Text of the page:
I’m married to Tony and have a 12 year old son, Harry. We live in Wolverhampton in the Midlands, but I’m really a Southerner, and Tony a Northerner! We are very blessed in our lives here, surrounded by wonderful people, and very much supported by our church at Lea Road. We are all massively into Scouting which takes up a lot of our spare time, but at least it’s a family activity! Cub camp and Scout Camp mean we’re lucky enough to have 2 family holidays a year!

My placement is at Wednesbury Baptist Church, and I’m loving it! The church has a shared vision for community outreach work and there are some exciting things happening, especially the luncheon club we started in October which is flourishing and really pulling different parts of the community together.

I have found the academic side harder, but am now starting to settle into a routine and becoming more accepting of the fact that not every question has an answer! The staff at Luther King House have been amazing and guided me through the difficulties, and I am starting to relish the learning I have ahead of me.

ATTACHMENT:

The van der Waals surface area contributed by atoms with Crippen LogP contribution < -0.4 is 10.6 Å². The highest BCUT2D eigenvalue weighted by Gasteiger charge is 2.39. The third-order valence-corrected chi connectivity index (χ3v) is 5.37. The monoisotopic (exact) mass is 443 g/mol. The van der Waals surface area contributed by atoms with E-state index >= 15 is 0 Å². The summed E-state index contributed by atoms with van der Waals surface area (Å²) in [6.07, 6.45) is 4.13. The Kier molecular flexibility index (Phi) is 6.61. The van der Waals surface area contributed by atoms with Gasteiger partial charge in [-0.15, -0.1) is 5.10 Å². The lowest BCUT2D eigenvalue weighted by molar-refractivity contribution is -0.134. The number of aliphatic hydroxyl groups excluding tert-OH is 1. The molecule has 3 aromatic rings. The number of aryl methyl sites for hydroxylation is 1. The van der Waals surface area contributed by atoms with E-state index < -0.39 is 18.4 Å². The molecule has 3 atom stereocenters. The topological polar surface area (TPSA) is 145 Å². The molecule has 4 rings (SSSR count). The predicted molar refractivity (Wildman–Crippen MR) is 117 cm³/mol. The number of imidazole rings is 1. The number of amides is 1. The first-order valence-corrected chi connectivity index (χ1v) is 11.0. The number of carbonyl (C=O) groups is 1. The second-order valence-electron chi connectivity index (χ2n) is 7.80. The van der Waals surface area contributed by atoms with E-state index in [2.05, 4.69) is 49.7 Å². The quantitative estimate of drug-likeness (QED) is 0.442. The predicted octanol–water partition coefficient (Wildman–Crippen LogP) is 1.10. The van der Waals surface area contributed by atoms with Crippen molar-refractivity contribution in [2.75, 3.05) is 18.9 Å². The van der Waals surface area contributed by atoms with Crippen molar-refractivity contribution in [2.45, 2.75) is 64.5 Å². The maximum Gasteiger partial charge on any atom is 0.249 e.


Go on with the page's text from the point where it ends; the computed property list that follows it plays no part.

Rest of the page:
I feel very blessed to be in this position, knowing that my actions are making a positive difference to others and I thank God every day for calling me to community ministry.

Much Love
Vicky x

In this section you will find information you may find useful, for the initial stages of becoming a Church Related Community Work Minister. If, after reading the following documents you feel called to this ministry and would like to know more, please email the CRCW office or phone on 0207 916 8653.

URC CRCW Minister Initial enquiry

Questions for Candidates to Consider

Information about Training for CRCW Mnistry

Candidating Assessment

Could God be Calling You to Ministry

Kirsty NewCRCW Student - Kirsty Mabbott

My name is Kirsty and I’m about to start the second year of my ministerial formation as a Church Related Community Worker. I’m originally from the West Midlands but currently live in Manchester while studying at Northern College. I’m on placement at Nexus Art Café which can be found in the Northern Quarter in Manchester. Nexus is a community arts café and works to the motto of creativity, community and spirituality.